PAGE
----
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I also use a LTP with ABE7 bearings. I'm not sure the bearings help a lot as far as the pitch goes but I also make a lot of sidearm casts and they free it up enough to be noticeable.

 

 

I'd like to upgrade to a Core with the Flipping "button"? but I'm looking for another used one. I got a Core50 used for $220 and I can't justify anything above that in price. There are just way too many great reels to be had at way cheeper...

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I think you're referring to a pitch, not a flip.  Flipping doesn't involve any of the reel until you hook a fish.  Then you reel it in.  No brakes required.  Pitching, on the other hand, is easier with a free spool.  Brakes rarely come into play since spool speeds are slow enough not to make a difference.  It's all in your thumb at that point.

 

In either case, you want a strong, aluminum framed reel, with a heavy, yet smooth drag.  Any other features are just preference.

 

http://www.bassresource.com/fish/flip-pitch.html

Theres the drags................X2

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You don't need a 7:1 reel.  You're using the rod to move the fish, not the reel anyway.  The difference between 6.3:1 and 7.1:1 is about two inches per turn.  In other words, the "7:1" thing is pure marketing.  Look at the IPT spec, not the ratio.  You probably save one crank per cast retrieving the bait.  That makes the faster reel, "nice to have," but not a necessity.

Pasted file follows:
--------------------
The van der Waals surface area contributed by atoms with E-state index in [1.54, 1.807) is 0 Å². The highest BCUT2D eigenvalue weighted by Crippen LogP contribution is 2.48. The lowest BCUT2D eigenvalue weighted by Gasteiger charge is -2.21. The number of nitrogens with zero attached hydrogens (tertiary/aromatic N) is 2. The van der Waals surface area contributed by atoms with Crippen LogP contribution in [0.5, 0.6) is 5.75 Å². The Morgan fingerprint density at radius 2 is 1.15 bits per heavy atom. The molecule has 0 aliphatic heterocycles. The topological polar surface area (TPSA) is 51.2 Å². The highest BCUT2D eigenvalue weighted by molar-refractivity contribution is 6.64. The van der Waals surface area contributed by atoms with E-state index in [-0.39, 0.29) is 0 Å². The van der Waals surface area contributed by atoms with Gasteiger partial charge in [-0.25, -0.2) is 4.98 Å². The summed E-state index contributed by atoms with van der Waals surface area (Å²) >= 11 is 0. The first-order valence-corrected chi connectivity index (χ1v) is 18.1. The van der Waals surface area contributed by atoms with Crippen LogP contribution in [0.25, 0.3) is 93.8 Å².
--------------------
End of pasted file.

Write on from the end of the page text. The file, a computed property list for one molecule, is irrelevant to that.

Don't think I have a reel thats setup for pitching that has a gr over 6.1:1.

Every one setup light on the drags and mod rod tip because of no stretch, and using the thumb for drag... :Victory:

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As has already been said, I to believe the drag to be the most important component in a good flipping reel. Not only its total number of pounds delivered at or near lockdown but also its smoothness. I pitch much more that I flip and I've found that I prefer a reel with centrifugal brakes over ones with any type of magnets or combination of the two. No matter how low you turn the brake setting on one there's still some force applied, not so with centrifugal brakes.

I do most of my flipping/pitching with a 6 ratio reel, I have used a 7 ratio before and while its nice to have I agree here with other members and feel its not a necessity. I've never used a reel with a flipping switch so I don't have an opinion there one way or the other.

These are a few of the reels I've used over the years on a flipping rod, and while I've settled into what I prefer most all these reels worked great. TDZ, Zillion HS, Fuego, Chronarch A & B series, Curado D, Citica E, and Curado E51.

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okuma cayenne and a quantum tour edition are the two i use when pictching.i want to get a new reel with a stouter drag for this next season

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Are you texting while driving ?

lol, that has to be the dreaded auto correct

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What fish are you guys fishing for that needs more than 10 pounds of drag. I live in Texas and have caught fish over 10lbs and never needed more drag pressure. I see Abu with the 20 pounds and I wonder why.  Its a sales gimmick if you ask me.

 

I routinely catch 8 and 9 pound bass and never worried about needing more than 10lbs of drag.

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I use a Chronarch200E7.

I'm calling BS. You know it's an STX ;) buhahahahah